Resting in the Now and Not Yet
|As we journey together, I increasingly appreciate hearing insights from various members of our community. May these thoughts and reflections from Paige Weston bless you as well. -Renée|
On Sunday morning I heard Kevin Hamilton say, “The recovery of rest, the rediscovery of home, is not a project. It is a response to a call, a persistent and dedicated call that is even now at our door. That’s why we observe the week’s seventh day, to remind ourselves that when we experience a vision of the way things should be, we are simply stepping into the reality of God’s finished work at the beginning of the world.” The thing is, I only know I heard him say this, because he was kind enough to send me his speaking notes.
I thought at the time that I’d really heard him. I came home and told Laurence, “Kevin’s teachings light up my brain.” By Sunday evening, talking to Brian Mustain about how much I’d enjoyed the teaching, I couldn’t actually remember what I’d heard.
Why is this idea about “rest” so exciting and so elusive? Why, after nearly forty years of consistent meditation practice, do I still have to learn anew, each day, that squinting my eyes and clenching my teeth and silently begging, “Now! Now!” as if “Now” were my mantra—that none of that actually invites peace to settle upon my thoughts any more quickly?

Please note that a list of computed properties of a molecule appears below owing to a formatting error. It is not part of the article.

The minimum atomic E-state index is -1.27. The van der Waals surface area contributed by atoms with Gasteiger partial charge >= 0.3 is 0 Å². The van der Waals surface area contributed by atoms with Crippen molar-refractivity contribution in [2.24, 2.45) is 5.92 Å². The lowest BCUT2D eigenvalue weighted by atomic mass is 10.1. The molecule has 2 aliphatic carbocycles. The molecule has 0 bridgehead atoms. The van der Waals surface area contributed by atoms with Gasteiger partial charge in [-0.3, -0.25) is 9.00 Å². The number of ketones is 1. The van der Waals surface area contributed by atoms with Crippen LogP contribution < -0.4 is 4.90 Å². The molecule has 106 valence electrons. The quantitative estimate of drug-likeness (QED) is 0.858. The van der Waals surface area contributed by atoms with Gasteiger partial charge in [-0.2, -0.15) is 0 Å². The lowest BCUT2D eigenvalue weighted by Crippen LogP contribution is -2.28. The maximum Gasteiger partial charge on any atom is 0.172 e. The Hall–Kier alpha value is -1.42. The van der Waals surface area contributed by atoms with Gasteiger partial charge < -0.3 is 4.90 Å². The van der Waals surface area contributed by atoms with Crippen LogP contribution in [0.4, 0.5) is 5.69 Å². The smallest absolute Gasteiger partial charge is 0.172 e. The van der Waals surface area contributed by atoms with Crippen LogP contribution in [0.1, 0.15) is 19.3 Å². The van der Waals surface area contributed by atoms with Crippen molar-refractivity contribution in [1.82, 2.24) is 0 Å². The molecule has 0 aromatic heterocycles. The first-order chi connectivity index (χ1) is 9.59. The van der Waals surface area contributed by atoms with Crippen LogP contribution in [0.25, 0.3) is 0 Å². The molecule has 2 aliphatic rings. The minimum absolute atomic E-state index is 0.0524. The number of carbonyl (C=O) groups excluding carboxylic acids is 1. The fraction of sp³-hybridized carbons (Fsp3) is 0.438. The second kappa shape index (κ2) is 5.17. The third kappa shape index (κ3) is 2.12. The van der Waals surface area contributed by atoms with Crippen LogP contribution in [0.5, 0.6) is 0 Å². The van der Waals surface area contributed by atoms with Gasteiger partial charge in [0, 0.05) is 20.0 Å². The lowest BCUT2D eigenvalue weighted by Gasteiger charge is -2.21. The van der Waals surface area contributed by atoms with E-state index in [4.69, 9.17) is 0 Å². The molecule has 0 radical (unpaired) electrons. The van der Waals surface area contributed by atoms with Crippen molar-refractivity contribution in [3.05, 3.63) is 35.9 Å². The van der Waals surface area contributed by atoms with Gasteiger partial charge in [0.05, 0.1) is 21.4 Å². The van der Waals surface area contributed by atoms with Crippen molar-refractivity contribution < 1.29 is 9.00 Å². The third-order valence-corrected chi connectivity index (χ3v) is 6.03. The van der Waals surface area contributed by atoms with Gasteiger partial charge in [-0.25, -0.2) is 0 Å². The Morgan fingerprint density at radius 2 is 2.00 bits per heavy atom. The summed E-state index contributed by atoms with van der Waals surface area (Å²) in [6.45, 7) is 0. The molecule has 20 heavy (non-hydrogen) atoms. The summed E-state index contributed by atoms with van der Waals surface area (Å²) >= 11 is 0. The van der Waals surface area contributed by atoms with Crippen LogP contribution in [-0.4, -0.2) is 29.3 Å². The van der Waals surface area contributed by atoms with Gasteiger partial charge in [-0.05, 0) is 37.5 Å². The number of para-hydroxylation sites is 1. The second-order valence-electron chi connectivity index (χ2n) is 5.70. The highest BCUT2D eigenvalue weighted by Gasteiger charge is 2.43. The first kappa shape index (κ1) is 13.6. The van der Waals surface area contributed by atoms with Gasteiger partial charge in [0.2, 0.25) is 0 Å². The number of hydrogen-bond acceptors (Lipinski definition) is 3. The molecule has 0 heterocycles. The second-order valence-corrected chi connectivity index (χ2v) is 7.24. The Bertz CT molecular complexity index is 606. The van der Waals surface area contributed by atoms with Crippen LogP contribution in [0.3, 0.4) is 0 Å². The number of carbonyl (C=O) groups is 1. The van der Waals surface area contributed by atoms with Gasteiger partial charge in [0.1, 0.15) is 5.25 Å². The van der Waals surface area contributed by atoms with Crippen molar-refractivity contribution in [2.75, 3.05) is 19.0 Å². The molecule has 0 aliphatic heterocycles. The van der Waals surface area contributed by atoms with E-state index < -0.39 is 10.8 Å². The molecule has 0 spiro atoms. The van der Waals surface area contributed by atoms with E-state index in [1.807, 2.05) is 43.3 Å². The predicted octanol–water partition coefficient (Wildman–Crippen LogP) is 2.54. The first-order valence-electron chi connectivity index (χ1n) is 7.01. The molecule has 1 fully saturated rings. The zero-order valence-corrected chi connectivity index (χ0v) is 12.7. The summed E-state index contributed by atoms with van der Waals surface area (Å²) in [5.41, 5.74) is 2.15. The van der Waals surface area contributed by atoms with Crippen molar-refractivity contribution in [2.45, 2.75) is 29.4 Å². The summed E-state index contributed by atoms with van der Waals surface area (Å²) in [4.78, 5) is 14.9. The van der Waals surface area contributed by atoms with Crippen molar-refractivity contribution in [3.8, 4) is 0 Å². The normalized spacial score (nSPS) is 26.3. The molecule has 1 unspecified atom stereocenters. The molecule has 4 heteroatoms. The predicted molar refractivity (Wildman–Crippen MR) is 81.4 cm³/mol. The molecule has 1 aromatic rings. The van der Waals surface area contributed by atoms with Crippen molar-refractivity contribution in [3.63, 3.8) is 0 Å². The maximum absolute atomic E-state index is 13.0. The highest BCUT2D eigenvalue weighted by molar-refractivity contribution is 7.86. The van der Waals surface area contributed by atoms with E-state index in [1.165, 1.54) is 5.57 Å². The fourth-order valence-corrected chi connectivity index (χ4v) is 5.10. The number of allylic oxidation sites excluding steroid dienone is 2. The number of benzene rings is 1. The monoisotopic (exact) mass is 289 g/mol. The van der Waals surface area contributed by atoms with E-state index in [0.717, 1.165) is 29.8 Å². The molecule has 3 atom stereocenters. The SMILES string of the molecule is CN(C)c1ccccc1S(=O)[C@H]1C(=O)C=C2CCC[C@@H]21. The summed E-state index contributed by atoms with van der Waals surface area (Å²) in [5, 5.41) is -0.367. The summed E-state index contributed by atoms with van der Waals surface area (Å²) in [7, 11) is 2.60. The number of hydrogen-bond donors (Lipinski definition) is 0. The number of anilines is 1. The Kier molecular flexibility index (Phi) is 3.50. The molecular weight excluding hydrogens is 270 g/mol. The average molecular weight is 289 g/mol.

How many times have I heard the phrase “Now and not yet” to describe God’s kingdom? Have I ever understood it? I parrot the “and,” but what I hear, what I understand, is “but”: “Now BUT not yet.” “Now” and “Not yet” are contradictions, right? I let the tension between them tug me back and forth. I’m in one place, one frame of mind, or I’m in the other. If I exert my will, strain very hard, can I be both places at once? No? Maybe if I strain even harder? Oil and vinegar will mix, but only if I shake the bottle really hard; I have to work at it. I can’t shake this bottle hard enough, though, and I can’t be two places at once, and I can’t tug together two pieces of rope that are bolted to opposite walls. No matter what metaphor I choose, if it’s up to me, I can’t do it. I can’t live in the “and” of “Now and not yet.” I give up.
And in that moment of giving up—just for the moment, because you can bet I’ll forget again and think I have to exert myself—peace settles upon me. A new metaphor wraps itself around me: “Now” is the warp and “Not yet” is the weft. A blanket of peace settles upon me, and I rest.
Order of service: 10/27